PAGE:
Daby Touré has just released a video for “Oma,” a standout track from his new album Amonafi (Afropop’s review here). The song is a playful bit of ska, with a catchy chorus that seemingly belies the gravity of its subject matter: the condition of migrants in France. In light of what’s happening in Europe—hundreds of thousands of people seeking refuge from violence and terror, only to be greeted with riots, racism, and very occasional charity—the topic seems evermore relevant.
Although the scale of what’s unfolding in Europe isn’t represented in the video for “Oma”: instead it’s a story about the human connection between individuals, which would seem to lend itself more easily to empathy. The video opens with Touré cruising through what looks like Paris, his adopted hometown since 1989. He stops in an open-air market, he busks on the street, and then meets up with an apparently homeless woman and her young companion, and stops.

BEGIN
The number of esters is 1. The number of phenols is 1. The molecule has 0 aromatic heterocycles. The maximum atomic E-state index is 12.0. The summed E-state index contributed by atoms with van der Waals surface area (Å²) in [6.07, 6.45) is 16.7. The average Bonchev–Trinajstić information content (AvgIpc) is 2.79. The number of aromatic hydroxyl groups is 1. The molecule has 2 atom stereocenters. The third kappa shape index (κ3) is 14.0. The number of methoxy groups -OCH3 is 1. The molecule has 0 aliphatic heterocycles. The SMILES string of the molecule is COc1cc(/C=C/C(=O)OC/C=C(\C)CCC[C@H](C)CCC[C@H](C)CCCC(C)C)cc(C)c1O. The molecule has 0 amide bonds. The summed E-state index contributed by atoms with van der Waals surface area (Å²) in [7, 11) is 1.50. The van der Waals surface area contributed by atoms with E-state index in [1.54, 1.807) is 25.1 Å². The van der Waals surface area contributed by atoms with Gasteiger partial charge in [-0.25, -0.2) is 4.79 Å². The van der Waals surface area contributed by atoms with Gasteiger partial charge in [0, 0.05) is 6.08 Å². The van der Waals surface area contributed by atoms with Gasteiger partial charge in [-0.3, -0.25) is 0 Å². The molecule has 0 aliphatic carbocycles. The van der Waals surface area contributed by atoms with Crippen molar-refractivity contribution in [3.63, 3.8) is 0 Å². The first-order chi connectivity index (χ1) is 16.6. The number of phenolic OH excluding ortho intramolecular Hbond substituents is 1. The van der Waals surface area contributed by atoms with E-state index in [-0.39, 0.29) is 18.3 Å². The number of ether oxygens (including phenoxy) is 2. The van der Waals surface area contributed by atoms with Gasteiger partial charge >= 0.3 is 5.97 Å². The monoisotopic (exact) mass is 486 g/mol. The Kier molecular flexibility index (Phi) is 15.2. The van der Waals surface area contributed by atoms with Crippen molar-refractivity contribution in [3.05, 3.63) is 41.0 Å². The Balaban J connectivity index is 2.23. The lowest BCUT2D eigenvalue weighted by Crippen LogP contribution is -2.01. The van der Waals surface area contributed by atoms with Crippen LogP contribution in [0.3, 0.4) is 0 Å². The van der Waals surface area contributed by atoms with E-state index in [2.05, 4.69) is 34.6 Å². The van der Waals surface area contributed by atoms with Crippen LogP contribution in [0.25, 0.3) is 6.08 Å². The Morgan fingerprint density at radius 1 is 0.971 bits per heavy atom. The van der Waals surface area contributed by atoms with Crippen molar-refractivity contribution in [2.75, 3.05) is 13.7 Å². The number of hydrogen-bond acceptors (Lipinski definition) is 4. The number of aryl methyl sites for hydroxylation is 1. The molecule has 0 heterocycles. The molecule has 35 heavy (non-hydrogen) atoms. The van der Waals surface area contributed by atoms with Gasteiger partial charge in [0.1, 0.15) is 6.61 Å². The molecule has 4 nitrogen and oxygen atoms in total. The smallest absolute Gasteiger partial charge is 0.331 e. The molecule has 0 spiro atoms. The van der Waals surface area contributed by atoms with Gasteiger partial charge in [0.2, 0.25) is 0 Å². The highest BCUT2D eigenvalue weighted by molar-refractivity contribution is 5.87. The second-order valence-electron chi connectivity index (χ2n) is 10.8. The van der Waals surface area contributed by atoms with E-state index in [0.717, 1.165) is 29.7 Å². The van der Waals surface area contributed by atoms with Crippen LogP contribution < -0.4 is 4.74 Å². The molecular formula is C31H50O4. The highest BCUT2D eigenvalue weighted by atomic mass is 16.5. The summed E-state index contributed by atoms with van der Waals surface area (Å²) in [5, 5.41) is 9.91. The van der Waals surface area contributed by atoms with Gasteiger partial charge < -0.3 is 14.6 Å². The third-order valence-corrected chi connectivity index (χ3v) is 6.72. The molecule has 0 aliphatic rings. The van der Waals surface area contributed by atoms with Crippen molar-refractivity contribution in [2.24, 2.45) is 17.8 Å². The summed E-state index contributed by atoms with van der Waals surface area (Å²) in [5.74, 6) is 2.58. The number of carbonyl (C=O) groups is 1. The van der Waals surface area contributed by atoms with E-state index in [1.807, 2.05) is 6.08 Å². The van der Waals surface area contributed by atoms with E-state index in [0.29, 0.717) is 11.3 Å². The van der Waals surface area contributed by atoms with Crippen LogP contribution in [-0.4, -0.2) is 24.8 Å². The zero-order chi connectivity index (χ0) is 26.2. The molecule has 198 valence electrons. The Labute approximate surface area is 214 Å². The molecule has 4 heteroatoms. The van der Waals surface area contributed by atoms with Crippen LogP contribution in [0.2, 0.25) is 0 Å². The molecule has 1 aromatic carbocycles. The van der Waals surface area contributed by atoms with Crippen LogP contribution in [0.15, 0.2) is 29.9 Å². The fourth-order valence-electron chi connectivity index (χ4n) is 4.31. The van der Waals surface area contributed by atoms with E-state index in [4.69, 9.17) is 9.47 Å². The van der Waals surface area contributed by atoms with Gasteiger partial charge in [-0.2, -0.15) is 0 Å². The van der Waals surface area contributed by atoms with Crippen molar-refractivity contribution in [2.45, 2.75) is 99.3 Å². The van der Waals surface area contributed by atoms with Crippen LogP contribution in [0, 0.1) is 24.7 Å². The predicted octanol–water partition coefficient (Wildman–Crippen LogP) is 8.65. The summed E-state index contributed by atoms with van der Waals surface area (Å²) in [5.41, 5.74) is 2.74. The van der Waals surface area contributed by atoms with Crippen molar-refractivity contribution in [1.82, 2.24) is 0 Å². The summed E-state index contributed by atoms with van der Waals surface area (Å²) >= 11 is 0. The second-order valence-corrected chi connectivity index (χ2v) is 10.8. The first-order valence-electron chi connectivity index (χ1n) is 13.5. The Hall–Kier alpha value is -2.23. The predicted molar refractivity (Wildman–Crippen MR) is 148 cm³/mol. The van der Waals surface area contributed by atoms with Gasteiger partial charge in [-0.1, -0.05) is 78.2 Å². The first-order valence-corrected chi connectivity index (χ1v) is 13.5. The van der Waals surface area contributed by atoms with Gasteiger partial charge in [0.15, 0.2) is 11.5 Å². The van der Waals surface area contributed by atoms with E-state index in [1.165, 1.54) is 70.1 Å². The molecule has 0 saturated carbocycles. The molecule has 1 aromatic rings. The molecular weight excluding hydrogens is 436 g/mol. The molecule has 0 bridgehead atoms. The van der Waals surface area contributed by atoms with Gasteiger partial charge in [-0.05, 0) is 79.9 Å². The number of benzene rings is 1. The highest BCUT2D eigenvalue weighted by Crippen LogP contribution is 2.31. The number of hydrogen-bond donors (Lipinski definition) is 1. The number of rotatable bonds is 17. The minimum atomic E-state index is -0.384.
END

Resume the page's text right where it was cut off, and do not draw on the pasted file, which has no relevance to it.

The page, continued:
Maybe it’s an old trope: the musician starring in the video as a Christ-like figure willing to mingle with the poor, but the song and video come from Touré’s personal experience. “The song was inspired by a Roumanian woman who begs near my home in Paris,” Touré said in a press release. “One day she told me her story, and I sympathized with all her suffering, her humanity. ‘Oma’ is the cry of this woman.”
Given the state of Europe today, Touré’s message is far from cliché, and too rarely seen.